The Express5800/320Ma, which will be announced Feb. 8 but offered in limited availability in March and general availability in April, will come in three variations—with 3.2GHz or 3.8GHz single-core Xeon chips from Intel, or with 2.8GHz dual-core Xeon processors. Up to 8GB of memory are available on the 3.2GHz version; up to 16GB are available on the other two.
There also are several enhancements aimed at improving manageability and reducing complexity in the design, said Dick Csaplar, product manager for NECs fault-tolerant products.
NEC, of Rancho Cordova, Calif., has reduced the number of modules—or Customer Replaceable Units—from four to two by putting the processor and I/O onto the same module. Fault-tolerant systems offer twin components that work in lockstep, so if one fails, the other one can continue working with no interruption for the user. Having everything on two modules rather than four makes the system less complicated and easier to manage and maintain, Csaplar said.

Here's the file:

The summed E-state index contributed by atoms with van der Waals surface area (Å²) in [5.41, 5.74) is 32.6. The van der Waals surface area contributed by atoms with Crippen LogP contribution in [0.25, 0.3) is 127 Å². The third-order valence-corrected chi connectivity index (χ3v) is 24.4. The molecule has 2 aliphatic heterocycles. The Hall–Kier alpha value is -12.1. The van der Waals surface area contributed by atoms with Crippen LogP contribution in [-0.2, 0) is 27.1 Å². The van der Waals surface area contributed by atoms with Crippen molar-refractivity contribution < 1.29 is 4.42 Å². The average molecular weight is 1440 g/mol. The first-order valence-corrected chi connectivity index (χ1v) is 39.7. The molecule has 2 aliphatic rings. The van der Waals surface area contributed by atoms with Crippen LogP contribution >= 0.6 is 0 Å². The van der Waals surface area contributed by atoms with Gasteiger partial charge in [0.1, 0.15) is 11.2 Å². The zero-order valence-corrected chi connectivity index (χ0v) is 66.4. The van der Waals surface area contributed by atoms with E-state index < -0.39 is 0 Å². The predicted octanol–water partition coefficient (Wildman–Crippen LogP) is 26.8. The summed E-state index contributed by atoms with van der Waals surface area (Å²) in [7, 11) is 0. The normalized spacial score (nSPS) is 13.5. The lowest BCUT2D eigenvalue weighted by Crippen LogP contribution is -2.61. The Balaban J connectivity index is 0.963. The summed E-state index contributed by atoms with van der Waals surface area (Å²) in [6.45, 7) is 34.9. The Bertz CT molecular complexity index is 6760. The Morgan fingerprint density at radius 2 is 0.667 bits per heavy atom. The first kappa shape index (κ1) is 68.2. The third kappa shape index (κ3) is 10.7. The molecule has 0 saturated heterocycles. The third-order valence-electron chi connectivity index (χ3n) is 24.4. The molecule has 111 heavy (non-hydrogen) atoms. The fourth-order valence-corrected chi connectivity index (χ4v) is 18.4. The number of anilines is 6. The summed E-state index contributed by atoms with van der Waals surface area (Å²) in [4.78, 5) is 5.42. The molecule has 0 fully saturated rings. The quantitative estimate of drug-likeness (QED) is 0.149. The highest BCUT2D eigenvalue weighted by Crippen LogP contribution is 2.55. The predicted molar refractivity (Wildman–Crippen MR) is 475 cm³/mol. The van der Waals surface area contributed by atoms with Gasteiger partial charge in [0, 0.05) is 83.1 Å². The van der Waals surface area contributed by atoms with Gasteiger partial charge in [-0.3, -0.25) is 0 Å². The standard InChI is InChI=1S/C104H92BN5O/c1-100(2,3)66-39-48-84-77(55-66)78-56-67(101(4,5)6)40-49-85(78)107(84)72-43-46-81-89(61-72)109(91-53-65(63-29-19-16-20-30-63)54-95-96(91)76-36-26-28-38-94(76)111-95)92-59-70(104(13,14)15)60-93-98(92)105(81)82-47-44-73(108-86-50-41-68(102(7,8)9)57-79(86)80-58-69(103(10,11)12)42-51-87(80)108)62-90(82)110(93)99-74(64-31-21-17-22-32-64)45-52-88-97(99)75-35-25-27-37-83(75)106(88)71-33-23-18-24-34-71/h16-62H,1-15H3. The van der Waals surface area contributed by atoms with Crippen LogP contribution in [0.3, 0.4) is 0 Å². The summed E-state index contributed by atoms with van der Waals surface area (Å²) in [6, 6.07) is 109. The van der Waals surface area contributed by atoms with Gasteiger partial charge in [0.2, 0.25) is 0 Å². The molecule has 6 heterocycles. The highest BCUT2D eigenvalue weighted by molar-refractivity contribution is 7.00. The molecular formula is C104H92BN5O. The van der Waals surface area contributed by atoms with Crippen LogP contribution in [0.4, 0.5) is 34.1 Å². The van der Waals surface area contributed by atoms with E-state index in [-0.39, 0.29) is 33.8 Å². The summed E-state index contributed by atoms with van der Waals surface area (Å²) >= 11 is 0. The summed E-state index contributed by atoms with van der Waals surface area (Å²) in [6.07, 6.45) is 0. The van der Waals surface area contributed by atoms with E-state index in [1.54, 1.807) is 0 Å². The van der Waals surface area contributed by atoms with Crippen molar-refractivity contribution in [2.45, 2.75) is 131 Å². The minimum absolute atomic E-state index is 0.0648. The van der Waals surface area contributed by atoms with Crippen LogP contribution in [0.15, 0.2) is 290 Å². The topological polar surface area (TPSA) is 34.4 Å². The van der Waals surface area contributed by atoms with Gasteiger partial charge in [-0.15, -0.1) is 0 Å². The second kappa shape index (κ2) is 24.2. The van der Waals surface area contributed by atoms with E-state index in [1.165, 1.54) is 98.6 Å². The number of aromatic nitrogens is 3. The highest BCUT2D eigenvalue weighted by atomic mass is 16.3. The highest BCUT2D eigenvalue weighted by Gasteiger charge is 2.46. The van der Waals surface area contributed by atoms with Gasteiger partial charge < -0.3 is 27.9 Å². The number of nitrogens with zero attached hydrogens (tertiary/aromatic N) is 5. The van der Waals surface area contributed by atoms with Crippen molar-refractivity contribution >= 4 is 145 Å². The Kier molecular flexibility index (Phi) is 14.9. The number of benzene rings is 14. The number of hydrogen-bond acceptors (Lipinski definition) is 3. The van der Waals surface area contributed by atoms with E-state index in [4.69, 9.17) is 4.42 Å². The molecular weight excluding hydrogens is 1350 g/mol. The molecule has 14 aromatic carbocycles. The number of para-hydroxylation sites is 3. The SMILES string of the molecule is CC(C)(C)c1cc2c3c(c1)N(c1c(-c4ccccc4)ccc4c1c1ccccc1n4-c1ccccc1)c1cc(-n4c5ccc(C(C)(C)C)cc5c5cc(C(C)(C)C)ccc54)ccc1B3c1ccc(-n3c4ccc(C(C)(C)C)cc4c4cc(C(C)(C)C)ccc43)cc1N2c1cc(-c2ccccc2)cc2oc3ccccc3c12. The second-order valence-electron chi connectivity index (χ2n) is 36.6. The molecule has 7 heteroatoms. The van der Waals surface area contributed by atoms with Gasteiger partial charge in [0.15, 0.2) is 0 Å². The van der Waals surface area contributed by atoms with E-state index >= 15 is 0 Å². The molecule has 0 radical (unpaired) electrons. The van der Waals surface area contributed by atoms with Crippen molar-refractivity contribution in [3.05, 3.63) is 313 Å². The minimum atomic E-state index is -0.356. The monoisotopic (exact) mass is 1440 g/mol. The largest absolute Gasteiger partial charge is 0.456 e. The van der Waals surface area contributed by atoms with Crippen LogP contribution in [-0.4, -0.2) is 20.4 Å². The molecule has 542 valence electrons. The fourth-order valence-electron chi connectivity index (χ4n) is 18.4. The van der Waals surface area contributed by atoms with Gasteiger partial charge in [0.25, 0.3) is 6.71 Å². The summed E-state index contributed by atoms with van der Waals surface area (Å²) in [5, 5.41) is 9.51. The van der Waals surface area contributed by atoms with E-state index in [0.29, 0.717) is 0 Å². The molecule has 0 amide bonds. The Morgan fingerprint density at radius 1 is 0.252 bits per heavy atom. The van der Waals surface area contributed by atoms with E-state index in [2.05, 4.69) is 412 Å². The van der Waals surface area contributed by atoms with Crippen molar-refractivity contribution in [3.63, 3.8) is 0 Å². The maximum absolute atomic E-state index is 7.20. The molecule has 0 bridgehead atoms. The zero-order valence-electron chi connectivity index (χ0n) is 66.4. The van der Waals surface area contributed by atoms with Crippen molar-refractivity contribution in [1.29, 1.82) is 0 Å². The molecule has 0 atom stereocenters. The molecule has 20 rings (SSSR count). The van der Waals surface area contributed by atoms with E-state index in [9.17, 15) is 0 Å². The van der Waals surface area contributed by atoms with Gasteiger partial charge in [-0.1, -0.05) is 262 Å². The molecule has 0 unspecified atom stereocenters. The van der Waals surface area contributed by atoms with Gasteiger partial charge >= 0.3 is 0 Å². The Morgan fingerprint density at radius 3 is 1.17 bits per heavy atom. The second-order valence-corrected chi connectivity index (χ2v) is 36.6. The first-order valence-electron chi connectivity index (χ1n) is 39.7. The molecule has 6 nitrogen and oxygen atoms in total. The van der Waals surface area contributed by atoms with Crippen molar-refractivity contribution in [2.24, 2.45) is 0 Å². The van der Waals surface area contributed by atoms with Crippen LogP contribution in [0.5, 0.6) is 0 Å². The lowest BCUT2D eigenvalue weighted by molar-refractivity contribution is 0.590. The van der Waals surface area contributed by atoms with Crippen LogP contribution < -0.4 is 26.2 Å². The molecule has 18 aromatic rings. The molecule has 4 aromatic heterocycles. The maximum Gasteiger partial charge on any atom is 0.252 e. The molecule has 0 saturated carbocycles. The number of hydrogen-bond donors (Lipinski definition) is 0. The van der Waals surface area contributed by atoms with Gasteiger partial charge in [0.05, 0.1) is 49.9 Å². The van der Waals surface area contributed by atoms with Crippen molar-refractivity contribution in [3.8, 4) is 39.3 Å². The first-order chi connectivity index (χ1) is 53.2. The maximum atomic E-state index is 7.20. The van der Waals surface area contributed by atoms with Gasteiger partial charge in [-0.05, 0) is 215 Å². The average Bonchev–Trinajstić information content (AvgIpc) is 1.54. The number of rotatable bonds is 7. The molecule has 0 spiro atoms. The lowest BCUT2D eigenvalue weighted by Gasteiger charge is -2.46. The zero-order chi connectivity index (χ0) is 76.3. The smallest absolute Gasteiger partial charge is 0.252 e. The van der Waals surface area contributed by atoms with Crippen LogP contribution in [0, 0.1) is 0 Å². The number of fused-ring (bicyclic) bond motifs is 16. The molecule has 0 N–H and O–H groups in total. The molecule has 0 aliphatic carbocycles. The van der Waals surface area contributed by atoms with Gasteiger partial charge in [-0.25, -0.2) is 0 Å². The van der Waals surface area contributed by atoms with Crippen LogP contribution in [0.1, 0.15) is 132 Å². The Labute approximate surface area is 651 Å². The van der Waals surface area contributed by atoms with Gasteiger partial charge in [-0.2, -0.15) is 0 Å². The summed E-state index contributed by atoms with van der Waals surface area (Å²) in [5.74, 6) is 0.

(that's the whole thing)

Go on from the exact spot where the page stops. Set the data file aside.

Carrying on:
The new systems also will feature Active Upgrade support as an option, which enables users to load software or upgrade the systems without having to reboot. Customers can virtually split the two modules and upgrade one while the other continues to run. Then the upgrades are copied to the other module, and server rollback capabilities will ensure that the data is protected, Csaplar said. This is important for such functions as hot fixes and security patches, service packs and software upgrades, he said.
NEC officials see cluster computing environments as the top competition for their fault-tolerant servers, and Csaplar said the rolling upgrade capability "was the last thing I had a hard time marketing against clusters."
In addition, the systems will support Microsofts Windows Server 2003 and will support Red Hat Linux in the second quarter.
Virtual technician and remote management boards enable such features as video redirection and module redundancy without using additional throughput, an important option for businesses running the servers in remote areas, Csaplar said.
Pricing for the systems will begin at $30,000. They will be available through NECs channel partners, Avnet Partners Solutions, Americas and Team 1 Systems. NEC over the past year has changed its distribution model, eliminating its direct sales force in favor of a 100 percent third-party model.